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Musicarta Pentatonics Workbook
One-octave Pentatonic Blues
Part Three: Melodic Development

Download the module lesson notes here.

Every blues-styles player has a collection of favourite ‘ornaments’ – decorations to the right hand line, often originally copied but later highly individual from years of use.

Here is a collection of eight or so ways to jazz up the basic right hand pentatonic run.

No MS (= manuscript, written-out music) is offered for this module, on the grounds that it would only complicate the issue and delay the start of the practice necessary to make these little decorations available in performance.

Some rhythmic variation has also crept into this section*. See if you can hum/sing along with Mister Musicarta – it really helps show your hand what’s wanted.

1. A crushed note on the way up

The basic crushed note, on the classic blues #4/¨5 semitone.

2. Improvisation fingering

Improvisers don’t usually have the luxury of planning their fingering like classical players, so turning the fingers over instead of passing them under the thumb to keep going up the keyboard is an essential trick.

3. Left hand syncopation*

Count along: One two AND three four One two AND three four.This left hand rhythm is quite capable of supporting any right hand improvisation.

Not an essential development at all; Mister Musicarta’s left hand was just doing its own thing, so it got covered. You could be using just the on-the-beat ‘pulse’ note or the ‘official’ performance left hand “dut-de-der” figure.

4. A crushed note on the way down

The crushed note would naturally fall on the D on the way down (count 3) so, as before, the fingering needs revisiting so fingers 2 and 3 are available.

5. Anticipating the right hand run*

Anticipation has a way of creeping in and infecting any and all straight counts.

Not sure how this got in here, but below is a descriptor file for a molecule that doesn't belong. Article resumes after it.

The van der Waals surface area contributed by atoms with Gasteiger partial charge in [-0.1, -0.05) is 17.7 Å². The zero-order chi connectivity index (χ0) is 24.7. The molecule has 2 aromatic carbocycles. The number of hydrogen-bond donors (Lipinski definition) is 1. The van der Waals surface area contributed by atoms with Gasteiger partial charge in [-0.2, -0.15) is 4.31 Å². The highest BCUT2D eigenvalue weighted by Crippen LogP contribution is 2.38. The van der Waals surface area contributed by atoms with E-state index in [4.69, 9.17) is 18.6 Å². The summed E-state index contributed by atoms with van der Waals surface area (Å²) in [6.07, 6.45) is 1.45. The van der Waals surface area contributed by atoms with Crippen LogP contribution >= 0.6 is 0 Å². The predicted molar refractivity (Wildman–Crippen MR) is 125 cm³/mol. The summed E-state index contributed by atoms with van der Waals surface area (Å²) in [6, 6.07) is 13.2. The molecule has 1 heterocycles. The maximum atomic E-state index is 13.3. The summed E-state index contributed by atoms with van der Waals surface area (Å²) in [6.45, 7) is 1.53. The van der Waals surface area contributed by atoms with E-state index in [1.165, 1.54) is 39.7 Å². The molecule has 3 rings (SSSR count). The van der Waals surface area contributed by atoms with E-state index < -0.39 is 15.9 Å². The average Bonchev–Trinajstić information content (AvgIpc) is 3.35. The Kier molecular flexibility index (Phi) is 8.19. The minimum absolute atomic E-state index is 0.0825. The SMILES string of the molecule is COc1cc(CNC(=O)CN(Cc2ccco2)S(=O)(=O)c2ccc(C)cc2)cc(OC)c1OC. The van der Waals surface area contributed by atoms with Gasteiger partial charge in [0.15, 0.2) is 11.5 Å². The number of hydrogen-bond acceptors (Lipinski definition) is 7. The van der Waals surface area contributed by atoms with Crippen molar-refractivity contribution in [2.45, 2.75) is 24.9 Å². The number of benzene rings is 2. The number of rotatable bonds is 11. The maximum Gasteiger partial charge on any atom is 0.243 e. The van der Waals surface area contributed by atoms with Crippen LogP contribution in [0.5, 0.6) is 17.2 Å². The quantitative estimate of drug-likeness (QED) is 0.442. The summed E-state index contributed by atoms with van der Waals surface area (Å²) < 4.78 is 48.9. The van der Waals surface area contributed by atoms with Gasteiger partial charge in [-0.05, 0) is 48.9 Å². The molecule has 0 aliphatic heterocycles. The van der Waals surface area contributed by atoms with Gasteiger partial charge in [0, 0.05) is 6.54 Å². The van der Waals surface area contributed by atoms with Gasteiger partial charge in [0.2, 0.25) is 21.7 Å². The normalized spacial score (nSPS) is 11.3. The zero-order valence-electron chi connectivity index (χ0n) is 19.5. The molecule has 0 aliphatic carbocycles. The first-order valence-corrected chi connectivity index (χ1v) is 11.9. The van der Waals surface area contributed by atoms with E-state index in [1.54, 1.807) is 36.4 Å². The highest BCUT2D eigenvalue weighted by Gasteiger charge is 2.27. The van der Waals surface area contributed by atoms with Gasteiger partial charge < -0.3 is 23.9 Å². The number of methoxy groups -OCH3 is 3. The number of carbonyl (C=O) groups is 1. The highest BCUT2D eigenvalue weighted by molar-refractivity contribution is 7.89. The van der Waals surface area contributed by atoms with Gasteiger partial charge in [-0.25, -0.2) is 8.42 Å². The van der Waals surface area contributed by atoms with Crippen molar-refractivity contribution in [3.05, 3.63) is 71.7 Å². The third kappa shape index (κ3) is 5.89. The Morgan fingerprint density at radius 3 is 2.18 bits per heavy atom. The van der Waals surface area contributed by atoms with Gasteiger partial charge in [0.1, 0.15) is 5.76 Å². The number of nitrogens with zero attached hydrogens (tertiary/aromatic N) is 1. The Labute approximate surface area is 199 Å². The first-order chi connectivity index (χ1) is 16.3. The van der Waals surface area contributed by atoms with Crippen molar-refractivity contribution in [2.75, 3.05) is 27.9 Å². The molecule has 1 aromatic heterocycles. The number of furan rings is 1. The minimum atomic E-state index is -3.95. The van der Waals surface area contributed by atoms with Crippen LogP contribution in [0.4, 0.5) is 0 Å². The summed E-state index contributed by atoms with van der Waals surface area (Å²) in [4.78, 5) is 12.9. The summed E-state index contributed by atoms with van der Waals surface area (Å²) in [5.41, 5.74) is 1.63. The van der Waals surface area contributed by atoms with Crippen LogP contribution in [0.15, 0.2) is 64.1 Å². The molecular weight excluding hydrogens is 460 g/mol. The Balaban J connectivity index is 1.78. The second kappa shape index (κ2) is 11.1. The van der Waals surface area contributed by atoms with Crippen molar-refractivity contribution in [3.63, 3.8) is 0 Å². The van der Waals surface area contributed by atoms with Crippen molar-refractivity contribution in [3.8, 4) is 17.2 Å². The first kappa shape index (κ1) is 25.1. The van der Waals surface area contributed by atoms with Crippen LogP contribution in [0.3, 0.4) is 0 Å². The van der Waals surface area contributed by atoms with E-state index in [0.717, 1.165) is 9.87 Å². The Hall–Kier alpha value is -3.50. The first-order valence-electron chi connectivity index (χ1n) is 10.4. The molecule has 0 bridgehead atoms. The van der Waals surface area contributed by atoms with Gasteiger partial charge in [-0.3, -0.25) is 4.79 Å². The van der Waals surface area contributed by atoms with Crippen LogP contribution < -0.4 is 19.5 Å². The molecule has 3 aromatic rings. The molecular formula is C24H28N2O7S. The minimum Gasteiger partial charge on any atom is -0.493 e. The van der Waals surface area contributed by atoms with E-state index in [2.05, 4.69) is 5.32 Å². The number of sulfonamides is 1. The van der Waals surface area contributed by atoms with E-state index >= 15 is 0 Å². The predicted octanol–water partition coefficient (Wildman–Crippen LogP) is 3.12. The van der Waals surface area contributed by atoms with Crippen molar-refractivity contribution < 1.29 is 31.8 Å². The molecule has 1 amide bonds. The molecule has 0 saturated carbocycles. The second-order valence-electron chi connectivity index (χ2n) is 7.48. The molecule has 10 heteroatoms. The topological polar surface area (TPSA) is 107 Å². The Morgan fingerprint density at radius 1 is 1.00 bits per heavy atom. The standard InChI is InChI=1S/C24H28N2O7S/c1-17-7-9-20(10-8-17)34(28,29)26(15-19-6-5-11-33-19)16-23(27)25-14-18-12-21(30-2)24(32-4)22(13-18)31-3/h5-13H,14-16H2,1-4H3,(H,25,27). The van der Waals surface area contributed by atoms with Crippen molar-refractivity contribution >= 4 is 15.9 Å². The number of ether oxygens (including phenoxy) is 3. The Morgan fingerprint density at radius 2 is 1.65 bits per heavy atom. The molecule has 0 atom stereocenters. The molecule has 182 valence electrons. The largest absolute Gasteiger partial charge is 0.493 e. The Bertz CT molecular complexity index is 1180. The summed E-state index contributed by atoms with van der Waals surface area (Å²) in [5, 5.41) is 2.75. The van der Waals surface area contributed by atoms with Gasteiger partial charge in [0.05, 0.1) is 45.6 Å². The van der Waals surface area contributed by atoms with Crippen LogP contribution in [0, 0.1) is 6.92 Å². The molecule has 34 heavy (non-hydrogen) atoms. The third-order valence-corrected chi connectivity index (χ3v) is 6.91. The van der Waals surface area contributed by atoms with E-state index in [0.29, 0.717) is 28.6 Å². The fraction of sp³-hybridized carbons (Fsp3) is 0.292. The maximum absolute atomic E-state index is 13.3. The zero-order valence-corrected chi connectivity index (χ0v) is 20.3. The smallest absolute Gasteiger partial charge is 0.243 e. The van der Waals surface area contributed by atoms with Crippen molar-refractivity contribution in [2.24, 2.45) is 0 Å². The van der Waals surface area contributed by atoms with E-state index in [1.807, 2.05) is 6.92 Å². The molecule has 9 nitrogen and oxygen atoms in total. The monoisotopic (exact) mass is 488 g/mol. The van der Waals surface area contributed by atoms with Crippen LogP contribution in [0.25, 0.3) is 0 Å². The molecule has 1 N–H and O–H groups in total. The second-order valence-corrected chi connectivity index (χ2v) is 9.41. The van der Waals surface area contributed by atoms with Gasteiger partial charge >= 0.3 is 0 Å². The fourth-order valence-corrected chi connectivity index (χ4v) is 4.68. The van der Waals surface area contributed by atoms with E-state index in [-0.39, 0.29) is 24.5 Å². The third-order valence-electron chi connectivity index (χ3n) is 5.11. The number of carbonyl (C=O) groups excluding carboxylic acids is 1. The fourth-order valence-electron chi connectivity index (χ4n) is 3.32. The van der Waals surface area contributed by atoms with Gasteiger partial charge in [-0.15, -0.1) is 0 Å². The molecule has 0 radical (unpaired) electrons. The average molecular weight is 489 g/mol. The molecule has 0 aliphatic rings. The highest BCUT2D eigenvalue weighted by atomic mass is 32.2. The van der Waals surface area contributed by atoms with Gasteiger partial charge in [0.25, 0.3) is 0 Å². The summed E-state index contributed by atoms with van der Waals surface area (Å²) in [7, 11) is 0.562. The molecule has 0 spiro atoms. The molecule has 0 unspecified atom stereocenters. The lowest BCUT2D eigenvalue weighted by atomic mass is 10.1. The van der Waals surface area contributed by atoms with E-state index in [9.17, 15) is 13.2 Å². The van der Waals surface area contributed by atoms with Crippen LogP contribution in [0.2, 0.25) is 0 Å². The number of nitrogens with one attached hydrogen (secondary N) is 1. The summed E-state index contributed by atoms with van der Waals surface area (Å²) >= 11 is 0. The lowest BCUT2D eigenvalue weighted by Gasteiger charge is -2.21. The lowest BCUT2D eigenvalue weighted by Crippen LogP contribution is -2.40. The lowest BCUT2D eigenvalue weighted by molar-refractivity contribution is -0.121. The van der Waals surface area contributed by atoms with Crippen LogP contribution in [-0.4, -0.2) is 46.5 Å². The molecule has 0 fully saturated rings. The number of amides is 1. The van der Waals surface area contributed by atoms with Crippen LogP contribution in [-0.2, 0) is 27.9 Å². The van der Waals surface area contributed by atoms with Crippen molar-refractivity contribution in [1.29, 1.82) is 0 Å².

Note that you can practice all these rhythmic tricks away from the keyboard, just tapping your (left) foot on the beat (probably counts 1 and 3) and practicing the foxy right hand rhythms on your desktop.

Progress to fingering a ‘virtual piano’ on your desktop and try to sing along too.

6. Rolling the right hand

Anticipating the start of the run leads naturally to keeping the thumb playing more of the in-between “and” counts.

7. Descending grace note figures (1)

Once you’ve padded out the ascending run, you’ll feel the need to do something for the descending run too, possibly with these two-note grace note figures.

Notice that they are (of course) pentatonic scale tones, too.

The demonstration takes it to extremes, with figures on the fifth, fourth and minor third. You wouldn’t normally decorate all three. Or would you?

8. Descending grace note figures (2)

The last ornament is really a two-note ‘crushed note’, and one of my blues favourites – octave and ¨5 semitone crushed down onto the fourth.

Practice these figures one or two at a time and keep coming back to remind yourself of the options. Really, only hundreds of repetitions make them truly your own.

Expect to diverge off into pentatonic improvisations as you practice, especially if you can jeep the syncopated two-note left hand (Section 3) going.

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